As we have previously noted (go here, for instance), dietary supplements are like drugs–that is, they are claimed to treat or prevent disease and have a physiological effect on the human body. And they are marketed like drugs–that is, they are marketed for their claimed beneficial physiological effects on the human body.
But because they are made from "natural" substances, they are not regulated as drugs. The most imporant loophole is that the manufacturer doesn't have to show that a dietary supplement is safe and effective for its intended use before it can be mass marketed (as is generally the case for a drug). So, it is useful for consumers to remember that dietary supplements can be harmful and that they can't rely on the government for protection from those harms.
This article by Dr. Janani Rangaswam provides some consumer-protection information. Here's an excerpt:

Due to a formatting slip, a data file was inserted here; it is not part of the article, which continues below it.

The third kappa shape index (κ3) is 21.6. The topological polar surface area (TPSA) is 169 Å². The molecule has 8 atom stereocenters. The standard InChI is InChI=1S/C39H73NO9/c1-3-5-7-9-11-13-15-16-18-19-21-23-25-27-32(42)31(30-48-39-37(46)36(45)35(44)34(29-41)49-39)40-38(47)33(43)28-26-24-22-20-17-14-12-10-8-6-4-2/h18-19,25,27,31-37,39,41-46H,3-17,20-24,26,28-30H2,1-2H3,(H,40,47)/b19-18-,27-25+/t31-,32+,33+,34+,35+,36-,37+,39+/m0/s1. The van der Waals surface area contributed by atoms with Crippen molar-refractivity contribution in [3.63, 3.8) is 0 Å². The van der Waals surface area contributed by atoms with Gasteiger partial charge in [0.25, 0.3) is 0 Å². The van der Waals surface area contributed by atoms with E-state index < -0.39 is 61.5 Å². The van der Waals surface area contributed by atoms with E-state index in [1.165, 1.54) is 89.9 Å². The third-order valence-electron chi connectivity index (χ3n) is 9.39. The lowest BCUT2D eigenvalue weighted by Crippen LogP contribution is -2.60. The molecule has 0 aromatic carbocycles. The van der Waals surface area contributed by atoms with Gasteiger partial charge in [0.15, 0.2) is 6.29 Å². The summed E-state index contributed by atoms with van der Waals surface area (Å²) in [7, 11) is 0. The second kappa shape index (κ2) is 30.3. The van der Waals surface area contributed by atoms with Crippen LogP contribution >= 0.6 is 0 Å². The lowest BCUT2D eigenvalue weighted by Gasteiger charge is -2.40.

I recently cared for a patient with worsening kidney failure. After a full investigation, I could find no cause but a coincidence that he had used "Kangaroo," a sex-enhancing supplement, around the time he got sick. While there is no way to prove or disprove the link between the pill and the ailment, it made me consider how little we know about the toxicity of supplements despite how common they are, and the significant number of deaths and life-threatening events they cause each year. Americans today spend about $30 billion directly on supplements such as vitamins, minerals, amino acids, and herbal remedies. The Food and Drug Administration received more than 6,000 adverse-event reports involving supplements from 2008 to 2011, with about 2 to 3 percent linked to deaths. In the same period, poison control centers nationally received 145,000 supplements-related queries, of which about 4,800 were believed to be major adverse events.